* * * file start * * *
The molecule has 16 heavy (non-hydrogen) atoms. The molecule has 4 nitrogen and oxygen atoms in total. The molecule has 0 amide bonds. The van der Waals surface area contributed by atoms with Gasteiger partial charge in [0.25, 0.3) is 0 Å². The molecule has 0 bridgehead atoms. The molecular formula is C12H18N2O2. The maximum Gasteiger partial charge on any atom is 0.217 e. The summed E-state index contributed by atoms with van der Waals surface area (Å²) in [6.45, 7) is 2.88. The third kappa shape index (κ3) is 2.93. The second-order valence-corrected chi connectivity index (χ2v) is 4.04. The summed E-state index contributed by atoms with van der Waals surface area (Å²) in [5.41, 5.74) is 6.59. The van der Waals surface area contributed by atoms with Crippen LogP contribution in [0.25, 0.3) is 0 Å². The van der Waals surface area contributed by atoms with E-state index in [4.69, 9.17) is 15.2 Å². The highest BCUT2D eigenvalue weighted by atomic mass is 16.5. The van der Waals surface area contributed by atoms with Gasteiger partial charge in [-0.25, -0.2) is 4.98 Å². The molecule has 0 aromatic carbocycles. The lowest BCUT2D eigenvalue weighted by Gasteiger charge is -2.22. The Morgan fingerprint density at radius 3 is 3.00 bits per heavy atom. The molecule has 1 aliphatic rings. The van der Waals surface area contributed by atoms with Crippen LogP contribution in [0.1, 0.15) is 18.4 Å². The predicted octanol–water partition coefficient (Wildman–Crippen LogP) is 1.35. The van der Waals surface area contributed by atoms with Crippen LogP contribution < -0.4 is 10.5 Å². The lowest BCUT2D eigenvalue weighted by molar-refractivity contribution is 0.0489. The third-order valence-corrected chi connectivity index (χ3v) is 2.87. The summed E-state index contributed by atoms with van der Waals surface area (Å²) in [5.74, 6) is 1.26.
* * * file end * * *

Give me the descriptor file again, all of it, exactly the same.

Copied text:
The molecule has 16 heavy (non-hydrogen) atoms. The molecule has 4 nitrogen and oxygen atoms in total. The molecule has 0 amide bonds. The van der Waals surface area contributed by atoms with Gasteiger partial charge in [0.25, 0.3) is 0 Å². The molecule has 0 bridgehead atoms. The molecular formula is C12H18N2O2. The maximum Gasteiger partial charge on any atom is 0.217 e. The summed E-state index contributed by atoms with van der Waals surface area (Å²) in [6.45, 7) is 2.88. The third kappa shape index (κ3) is 2.93. The second-order valence-corrected chi connectivity index (χ2v) is 4.04. The summed E-state index contributed by atoms with van der Waals surface area (Å²) in [5.41, 5.74) is 6.59. The van der Waals surface area contributed by atoms with Crippen LogP contribution in [0.25, 0.3) is 0 Å². The van der Waals surface area contributed by atoms with E-state index in [4.69, 9.17) is 15.2 Å². The highest BCUT2D eigenvalue weighted by atomic mass is 16.5. The van der Waals surface area contributed by atoms with Gasteiger partial charge in [-0.25, -0.2) is 4.98 Å². The molecule has 0 aromatic carbocycles. The lowest BCUT2D eigenvalue weighted by Gasteiger charge is -2.22. The Morgan fingerprint density at radius 3 is 3.00 bits per heavy atom. The molecule has 1 aliphatic rings. The van der Waals surface area contributed by atoms with Crippen LogP contribution in [0.1, 0.15) is 18.4 Å². The predicted octanol–water partition coefficient (Wildman–Crippen LogP) is 1.35. The van der Waals surface area contributed by atoms with Crippen LogP contribution < -0.4 is 10.5 Å². The lowest BCUT2D eigenvalue weighted by molar-refractivity contribution is 0.0489. The third-order valence-corrected chi connectivity index (χ3v) is 2.87. The summed E-state index contributed by atoms with van der Waals surface area (Å²) in [5.74, 6) is 1.26.